When Frankie Martin went missing on a spring day in 2016, his family came together to search for answers – and again, when they believed they found one late last month …
Updated Nov. 9 at 10 a.m.
When Frankie Martin went missing on a spring day in 2016, his family came together to search for answers – and again, when they believed they found one late last month.
Following a tip from a source on Oct. 24, Taos County Sheriff Jerry Hogrefe and Undersheriff Steve Miera made their way to a makeshift campground just north of the John Dunn Recreation Area. They discovered human remains at the bottom of a jagged 110-foot ravine less than a half-mile away.
They believe they may belong to Martin, the Arroyo Hondo man who went missing April 19, 2016.
“The remains were somewhat intact and readily identifiable as human,” said Taos County Sheriff Jerry Hogrefe in a prepared statement. “It did appear that they had been there for a while. Clothing was also found on the remains as well as a cell phone in the pants pocket.”
After an initial assessment, the cell phone appeared to be Martin’s. Investigators also matched the clothing with descriptions of what Martin had been last seen wearing – a black baseball cap, a green hooded pullover, a black T-shirt and Converse tennis shoes.
“After further investigation, consulting and meeting with some of Mr. Martin’s family, we are nearly certain of it now,” Hogrefe said.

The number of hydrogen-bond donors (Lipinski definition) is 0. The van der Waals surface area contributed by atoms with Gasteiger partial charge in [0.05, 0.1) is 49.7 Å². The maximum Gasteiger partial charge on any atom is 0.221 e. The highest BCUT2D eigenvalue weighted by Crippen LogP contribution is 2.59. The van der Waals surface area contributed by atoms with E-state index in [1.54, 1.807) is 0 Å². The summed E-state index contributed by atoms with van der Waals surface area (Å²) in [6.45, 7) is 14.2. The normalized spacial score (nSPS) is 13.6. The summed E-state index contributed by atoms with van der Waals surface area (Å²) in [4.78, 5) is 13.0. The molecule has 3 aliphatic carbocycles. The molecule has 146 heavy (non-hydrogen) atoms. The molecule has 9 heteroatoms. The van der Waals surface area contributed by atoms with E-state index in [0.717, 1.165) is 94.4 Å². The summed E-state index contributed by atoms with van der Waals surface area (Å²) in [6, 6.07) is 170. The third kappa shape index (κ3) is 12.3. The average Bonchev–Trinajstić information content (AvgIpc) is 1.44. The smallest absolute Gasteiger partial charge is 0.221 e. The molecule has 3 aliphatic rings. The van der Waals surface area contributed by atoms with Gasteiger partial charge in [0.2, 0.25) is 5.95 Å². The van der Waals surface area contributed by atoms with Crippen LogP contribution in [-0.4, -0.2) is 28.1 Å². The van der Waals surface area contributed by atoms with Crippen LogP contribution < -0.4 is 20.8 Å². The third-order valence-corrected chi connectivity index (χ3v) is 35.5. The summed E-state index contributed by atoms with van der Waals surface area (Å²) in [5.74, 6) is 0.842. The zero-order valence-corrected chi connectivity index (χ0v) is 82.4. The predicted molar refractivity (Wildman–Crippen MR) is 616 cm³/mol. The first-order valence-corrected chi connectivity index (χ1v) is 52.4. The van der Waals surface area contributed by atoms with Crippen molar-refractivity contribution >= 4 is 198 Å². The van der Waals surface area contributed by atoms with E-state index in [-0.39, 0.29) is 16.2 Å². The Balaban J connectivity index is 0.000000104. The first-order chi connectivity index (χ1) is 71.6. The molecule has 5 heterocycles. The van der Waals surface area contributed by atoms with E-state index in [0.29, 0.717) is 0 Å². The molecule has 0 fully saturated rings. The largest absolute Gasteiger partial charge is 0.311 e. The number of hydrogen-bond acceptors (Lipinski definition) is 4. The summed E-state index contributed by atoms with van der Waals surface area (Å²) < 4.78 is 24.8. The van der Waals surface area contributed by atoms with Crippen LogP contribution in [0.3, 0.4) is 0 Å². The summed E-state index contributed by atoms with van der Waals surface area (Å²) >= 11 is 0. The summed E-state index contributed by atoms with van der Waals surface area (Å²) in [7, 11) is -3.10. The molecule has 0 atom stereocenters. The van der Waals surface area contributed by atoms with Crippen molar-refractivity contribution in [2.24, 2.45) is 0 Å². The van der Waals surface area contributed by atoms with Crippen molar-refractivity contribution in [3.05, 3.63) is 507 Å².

Martin’s family also hopes the search has come to an end.
“There is some chance that it couldn’t be him, but I would say it is based on the pictures we looked at,” said Tamie Benally, one of Martin’s six sisters. “We are just so glad to have some type of closure.”
Hogrefe has removed Martin from missing persons databases and the Taos County Crime Stoppers website, however, he stopped short of making any definitive conclusions about the remains until the New Mexico Office of the Medical Investigator comes back with an official finding.
The remains have been collected and turned over to OMI, which will perform DNA testing to identify the body and determine cause of death. A positive identification may take as long as “five or six months,” Hogrefe speculated, whereas a cause of death determination could come through in as little as a few weeks.
But even with those crucial pieces of information in hand, getting to the bottom of exactly what happened to Martin when he disappeared from the eye of a surveillance camera at a corner store in Arroyo Hondo last year might take some more digging.
A puzzle perhaps partly solved
Before he disappeared, Martin had been working as a dishwasher at Medley restaurant, located along State Road 150 south of Arroyo Hondo. He was also just beginning to cut his teeth as a wildland firefighter battling blazes in national forest around the county.
He lived with his ex-girlfriend, Cedar Mortenson, in a house just around the corner from the store where a surveillance system captured his last seen movements April 19, 2016. According to police reports, the footage shows a distorted, but definite image of Martin buying a few items before he walks out the door on foot.
It was the last time anyone saw Martin alive.